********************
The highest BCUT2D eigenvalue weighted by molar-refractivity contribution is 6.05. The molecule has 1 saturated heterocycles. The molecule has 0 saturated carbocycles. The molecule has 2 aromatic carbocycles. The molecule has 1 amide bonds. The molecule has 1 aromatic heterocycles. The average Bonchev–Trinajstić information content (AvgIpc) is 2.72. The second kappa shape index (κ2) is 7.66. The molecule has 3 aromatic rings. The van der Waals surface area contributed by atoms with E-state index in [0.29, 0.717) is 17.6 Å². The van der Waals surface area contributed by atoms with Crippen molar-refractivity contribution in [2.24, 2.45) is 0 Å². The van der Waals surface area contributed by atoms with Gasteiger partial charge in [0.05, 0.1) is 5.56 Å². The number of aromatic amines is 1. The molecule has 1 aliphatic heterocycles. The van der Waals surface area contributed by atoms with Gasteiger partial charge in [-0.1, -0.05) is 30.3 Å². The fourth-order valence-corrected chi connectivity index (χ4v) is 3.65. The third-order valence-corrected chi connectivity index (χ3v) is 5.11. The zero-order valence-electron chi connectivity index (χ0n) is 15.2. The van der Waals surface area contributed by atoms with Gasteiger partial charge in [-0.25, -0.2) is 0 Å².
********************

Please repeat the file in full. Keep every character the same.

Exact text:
The highest BCUT2D eigenvalue weighted by molar-refractivity contribution is 6.05. The molecule has 1 saturated heterocycles. The molecule has 0 saturated carbocycles. The molecule has 2 aromatic carbocycles. The molecule has 1 amide bonds. The molecule has 1 aromatic heterocycles. The average Bonchev–Trinajstić information content (AvgIpc) is 2.72. The second kappa shape index (κ2) is 7.66. The molecule has 3 aromatic rings. The van der Waals surface area contributed by atoms with E-state index in [0.29, 0.717) is 17.6 Å². The van der Waals surface area contributed by atoms with Crippen molar-refractivity contribution in [2.24, 2.45) is 0 Å². The van der Waals surface area contributed by atoms with Gasteiger partial charge in [0.05, 0.1) is 5.56 Å². The number of aromatic amines is 1. The molecule has 1 aliphatic heterocycles. The van der Waals surface area contributed by atoms with Gasteiger partial charge in [-0.1, -0.05) is 30.3 Å². The fourth-order valence-corrected chi connectivity index (χ4v) is 3.65. The third-order valence-corrected chi connectivity index (χ3v) is 5.11. The zero-order valence-electron chi connectivity index (χ0n) is 15.2. The van der Waals surface area contributed by atoms with Gasteiger partial charge in [-0.25, -0.2) is 0 Å².